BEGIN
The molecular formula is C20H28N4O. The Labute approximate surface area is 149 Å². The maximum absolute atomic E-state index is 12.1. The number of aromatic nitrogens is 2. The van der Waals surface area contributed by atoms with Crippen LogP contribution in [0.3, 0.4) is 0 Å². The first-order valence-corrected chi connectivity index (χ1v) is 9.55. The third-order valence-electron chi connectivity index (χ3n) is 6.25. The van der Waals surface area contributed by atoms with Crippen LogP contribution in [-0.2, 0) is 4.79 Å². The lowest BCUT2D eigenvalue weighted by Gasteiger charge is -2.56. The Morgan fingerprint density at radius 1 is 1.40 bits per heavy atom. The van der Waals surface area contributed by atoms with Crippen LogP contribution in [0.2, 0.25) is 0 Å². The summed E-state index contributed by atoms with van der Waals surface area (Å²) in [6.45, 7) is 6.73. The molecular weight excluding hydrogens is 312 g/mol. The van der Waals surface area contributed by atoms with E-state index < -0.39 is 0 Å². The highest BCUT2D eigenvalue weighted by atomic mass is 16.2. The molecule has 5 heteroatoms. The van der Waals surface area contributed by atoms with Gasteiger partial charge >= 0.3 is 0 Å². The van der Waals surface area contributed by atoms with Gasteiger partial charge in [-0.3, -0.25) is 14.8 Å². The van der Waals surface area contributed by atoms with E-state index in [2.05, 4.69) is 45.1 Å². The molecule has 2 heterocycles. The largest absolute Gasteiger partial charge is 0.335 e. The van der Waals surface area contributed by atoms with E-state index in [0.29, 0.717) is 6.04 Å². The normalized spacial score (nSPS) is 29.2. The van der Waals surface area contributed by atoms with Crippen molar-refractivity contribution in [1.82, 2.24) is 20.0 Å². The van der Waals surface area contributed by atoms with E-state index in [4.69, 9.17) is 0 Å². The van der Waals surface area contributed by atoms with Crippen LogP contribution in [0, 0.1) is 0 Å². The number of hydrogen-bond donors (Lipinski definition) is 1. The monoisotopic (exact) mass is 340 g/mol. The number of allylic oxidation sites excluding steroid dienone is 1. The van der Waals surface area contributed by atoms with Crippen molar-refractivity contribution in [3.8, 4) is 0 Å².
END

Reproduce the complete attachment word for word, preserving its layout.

The molecular formula is C20H28N4O. The Labute approximate surface area is 149 Å². The maximum absolute atomic E-state index is 12.1. The number of aromatic nitrogens is 2. The van der Waals surface area contributed by atoms with Crippen LogP contribution in [0.3, 0.4) is 0 Å². The first-order valence-corrected chi connectivity index (χ1v) is 9.55. The third-order valence-electron chi connectivity index (χ3n) is 6.25. The van der Waals surface area contributed by atoms with Crippen LogP contribution in [-0.2, 0) is 4.79 Å². The lowest BCUT2D eigenvalue weighted by Gasteiger charge is -2.56. The Morgan fingerprint density at radius 1 is 1.40 bits per heavy atom. The van der Waals surface area contributed by atoms with Crippen LogP contribution in [0.2, 0.25) is 0 Å². The summed E-state index contributed by atoms with van der Waals surface area (Å²) in [6.45, 7) is 6.73. The molecular weight excluding hydrogens is 312 g/mol. The van der Waals surface area contributed by atoms with E-state index < -0.39 is 0 Å². The highest BCUT2D eigenvalue weighted by atomic mass is 16.2. The molecule has 5 heteroatoms. The van der Waals surface area contributed by atoms with Gasteiger partial charge >= 0.3 is 0 Å². The van der Waals surface area contributed by atoms with Gasteiger partial charge in [-0.3, -0.25) is 14.8 Å². The van der Waals surface area contributed by atoms with E-state index in [2.05, 4.69) is 45.1 Å². The molecule has 2 heterocycles. The largest absolute Gasteiger partial charge is 0.335 e. The van der Waals surface area contributed by atoms with E-state index in [0.29, 0.717) is 6.04 Å². The normalized spacial score (nSPS) is 29.2. The van der Waals surface area contributed by atoms with Crippen molar-refractivity contribution in [1.82, 2.24) is 20.0 Å². The van der Waals surface area contributed by atoms with E-state index in [4.69, 9.17) is 0 Å². The van der Waals surface area contributed by atoms with Crippen LogP contribution in [0, 0.1) is 0 Å². The number of hydrogen-bond donors (Lipinski definition) is 1. The monoisotopic (exact) mass is 340 g/mol. The number of allylic oxidation sites excluding steroid dienone is 1. The van der Waals surface area contributed by atoms with Crippen molar-refractivity contribution in [3.8, 4) is 0 Å².